Department of Epidemiology, Indiana University Fairbanks School of Public Health, Indianapolis, IN 46202, USA; Department of Medicine and Diabetes Translational Research Center, Indiana University School of Medicine, Indianapolis, IN 46202, USA.
20
Cardiovascular Health Research Unit, Department of Medicine, University of Washington, Seattle, WA 98195, USA; Kaiser Permanente Washington Health Research Institute, Seattle, WA 98101, USA; Departments of Epidemiology and Health Services, University of Washington, Seattle, WA 98195, USA.
21
Department of Human Genetics and South Texas Diabetes and Obesity Institute, University of Texas Rio Grande Valley School of Medicine, Brownsville, TX 78520, USA.
22
Department of Epidemiology, Johns Hopkins Bloomberg School of Public Health, Baltimore, MD 21205, USA; GeneSTAR Research Program, Department of Medicine, Johns Hopkins University, Baltimore, MD 21205, USA.
23
National Heart, Lung, and Blood Institute and Boston University's Framingham Heart Study, Framingham MA 01702, USA; Population Sciences Branch, National Heart, Lung, and Blood Institute, National Institutes of Health, Bethesda, MD 20814, USA.
24
Division of Public Health Sciences, Fred Hutchinson Cancer Research Center, Seattle, WA 98108, USA; Department of Epidemiology, University of Washington, Seattle, WA 98195, USA.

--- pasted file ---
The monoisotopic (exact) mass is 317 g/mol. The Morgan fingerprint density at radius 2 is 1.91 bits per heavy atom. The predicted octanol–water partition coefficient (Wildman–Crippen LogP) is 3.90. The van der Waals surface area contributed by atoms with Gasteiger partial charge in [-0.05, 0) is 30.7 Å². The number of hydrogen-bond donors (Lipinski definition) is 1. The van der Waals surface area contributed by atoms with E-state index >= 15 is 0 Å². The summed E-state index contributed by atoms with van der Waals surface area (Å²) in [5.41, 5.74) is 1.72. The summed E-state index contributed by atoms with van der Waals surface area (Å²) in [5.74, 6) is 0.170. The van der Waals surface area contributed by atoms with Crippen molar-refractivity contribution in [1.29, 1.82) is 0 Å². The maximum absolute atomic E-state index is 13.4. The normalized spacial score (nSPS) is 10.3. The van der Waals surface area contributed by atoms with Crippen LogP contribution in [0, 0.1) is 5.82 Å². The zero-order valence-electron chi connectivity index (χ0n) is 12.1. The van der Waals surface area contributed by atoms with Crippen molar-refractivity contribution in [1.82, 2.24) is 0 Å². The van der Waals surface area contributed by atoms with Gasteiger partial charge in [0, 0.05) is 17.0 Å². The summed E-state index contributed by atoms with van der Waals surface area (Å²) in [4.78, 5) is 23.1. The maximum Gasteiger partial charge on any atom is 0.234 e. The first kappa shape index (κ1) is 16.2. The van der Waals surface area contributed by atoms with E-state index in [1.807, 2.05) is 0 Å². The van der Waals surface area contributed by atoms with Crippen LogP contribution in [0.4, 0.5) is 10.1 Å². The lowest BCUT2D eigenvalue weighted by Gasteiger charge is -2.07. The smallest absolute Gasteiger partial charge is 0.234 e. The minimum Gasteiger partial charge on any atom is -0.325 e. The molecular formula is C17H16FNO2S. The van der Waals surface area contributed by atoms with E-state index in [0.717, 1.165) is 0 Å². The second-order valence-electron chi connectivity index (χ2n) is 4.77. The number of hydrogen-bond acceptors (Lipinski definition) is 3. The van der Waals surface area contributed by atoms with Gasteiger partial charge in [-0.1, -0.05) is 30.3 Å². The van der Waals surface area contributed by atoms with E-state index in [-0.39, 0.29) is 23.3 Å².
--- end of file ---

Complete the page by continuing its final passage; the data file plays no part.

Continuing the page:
25
Division of Endocrinology, Diabetes and Nutrition, Department of Medicine, University of Maryland School of Medicine, Baltimore, MD 21201, USA; Geriatrics Research and Education Clinical Center, Baltimore Veterans Administration Medical Center, Baltimore, MD 21201, USA.
26
Department of Biostatistics, Boston University School of Public Health, Boston, MA 02118, USA; National Heart, Lung, and Blood Institute and Boston University's Framingham Heart Study, Framingham MA 01702, USA.
27
National Heart, Lung, and Blood Institute and Boston University's Framingham Heart Study, Framingham MA 01702, USA; Section of Preventive Medicine and Epidemiology, Evans Department of Medicine, Boston University School of Medicine, Boston, MA 02118, USA; Whitaker Cardiovascular Institute and Cardiology Section, Evans Department of Medicine, Boston University School of Medicine, Boston, MA 02118, USA.
28
Departments of Medicine, Pediatrics, and Population Health Science, University of Mississippi Medical Center, Jackson, MS 39216, USA; The Jackson Heart Study, Jackson, MS 39213, USA.
29
Human Genetics Center, Department of Epidemiology, Human Genetics, and Environmental Sciences, School of Public Health, University of Texas Health Science Center at Houston, Houston, TX 77030, USA; Human Genome Sequencing Center, Baylor College of Medicine, Houston, TX 77030, USA.